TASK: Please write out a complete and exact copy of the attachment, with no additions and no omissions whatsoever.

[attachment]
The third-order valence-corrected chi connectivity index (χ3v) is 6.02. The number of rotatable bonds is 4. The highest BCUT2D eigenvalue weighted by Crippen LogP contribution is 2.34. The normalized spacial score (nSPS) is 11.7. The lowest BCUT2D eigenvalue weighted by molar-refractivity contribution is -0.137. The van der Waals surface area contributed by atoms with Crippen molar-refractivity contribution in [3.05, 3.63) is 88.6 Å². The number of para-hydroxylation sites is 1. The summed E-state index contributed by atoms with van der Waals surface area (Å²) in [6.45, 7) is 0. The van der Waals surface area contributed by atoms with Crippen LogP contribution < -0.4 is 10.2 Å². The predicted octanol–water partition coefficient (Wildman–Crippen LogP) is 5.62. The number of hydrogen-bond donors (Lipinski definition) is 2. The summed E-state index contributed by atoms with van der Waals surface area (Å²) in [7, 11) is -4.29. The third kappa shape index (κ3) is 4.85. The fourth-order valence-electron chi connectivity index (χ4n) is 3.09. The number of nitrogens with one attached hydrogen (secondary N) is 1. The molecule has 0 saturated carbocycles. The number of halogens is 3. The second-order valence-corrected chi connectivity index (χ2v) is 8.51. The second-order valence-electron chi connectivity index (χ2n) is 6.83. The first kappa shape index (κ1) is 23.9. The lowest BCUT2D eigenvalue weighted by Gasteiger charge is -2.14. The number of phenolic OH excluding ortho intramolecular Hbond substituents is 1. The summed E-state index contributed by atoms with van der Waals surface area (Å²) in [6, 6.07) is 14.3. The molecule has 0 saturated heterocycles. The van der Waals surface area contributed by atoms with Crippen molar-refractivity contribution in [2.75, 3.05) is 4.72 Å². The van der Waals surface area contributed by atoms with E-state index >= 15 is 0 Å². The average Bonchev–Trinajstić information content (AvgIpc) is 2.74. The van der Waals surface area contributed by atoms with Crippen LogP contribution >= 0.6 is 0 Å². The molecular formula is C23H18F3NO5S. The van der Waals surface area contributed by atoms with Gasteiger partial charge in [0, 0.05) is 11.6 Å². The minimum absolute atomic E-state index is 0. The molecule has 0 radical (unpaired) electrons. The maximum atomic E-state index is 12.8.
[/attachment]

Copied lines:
The third-order valence-corrected chi connectivity index (χ3v) is 6.02. The number of rotatable bonds is 4. The highest BCUT2D eigenvalue weighted by Crippen LogP contribution is 2.34. The normalized spacial score (nSPS) is 11.7. The lowest BCUT2D eigenvalue weighted by molar-refractivity contribution is -0.137. The van der Waals surface area contributed by atoms with Crippen molar-refractivity contribution in [3.05, 3.63) is 88.6 Å². The number of para-hydroxylation sites is 1. The summed E-state index contributed by atoms with van der Waals surface area (Å²) in [6.45, 7) is 0. The van der Waals surface area contributed by atoms with Crippen LogP contribution < -0.4 is 10.2 Å². The predicted octanol–water partition coefficient (Wildman–Crippen LogP) is 5.62. The number of hydrogen-bond donors (Lipinski definition) is 2. The summed E-state index contributed by atoms with van der Waals surface area (Å²) in [7, 11) is -4.29. The third kappa shape index (κ3) is 4.85. The fourth-order valence-electron chi connectivity index (χ4n) is 3.09. The number of nitrogens with one attached hydrogen (secondary N) is 1. The molecule has 0 saturated carbocycles. The number of halogens is 3. The second-order valence-corrected chi connectivity index (χ2v) is 8.51. The second-order valence-electron chi connectivity index (χ2n) is 6.83. The first kappa shape index (κ1) is 23.9. The lowest BCUT2D eigenvalue weighted by Gasteiger charge is -2.14. The number of phenolic OH excluding ortho intramolecular Hbond substituents is 1. The summed E-state index contributed by atoms with van der Waals surface area (Å²) in [6, 6.07) is 14.3. The molecule has 0 saturated heterocycles. The van der Waals surface area contributed by atoms with Crippen molar-refractivity contribution in [2.75, 3.05) is 4.72 Å². The van der Waals surface area contributed by atoms with E-state index >= 15 is 0 Å². The average Bonchev–Trinajstić information content (AvgIpc) is 2.74. The van der Waals surface area contributed by atoms with Crippen LogP contribution >= 0.6 is 0 Å². The molecular formula is C23H18F3NO5S. The van der Waals surface area contributed by atoms with Gasteiger partial charge in [0, 0.05) is 11.6 Å². The minimum absolute atomic E-state index is 0. The molecule has 0 radical (unpaired) electrons. The maximum atomic E-state index is 12.8.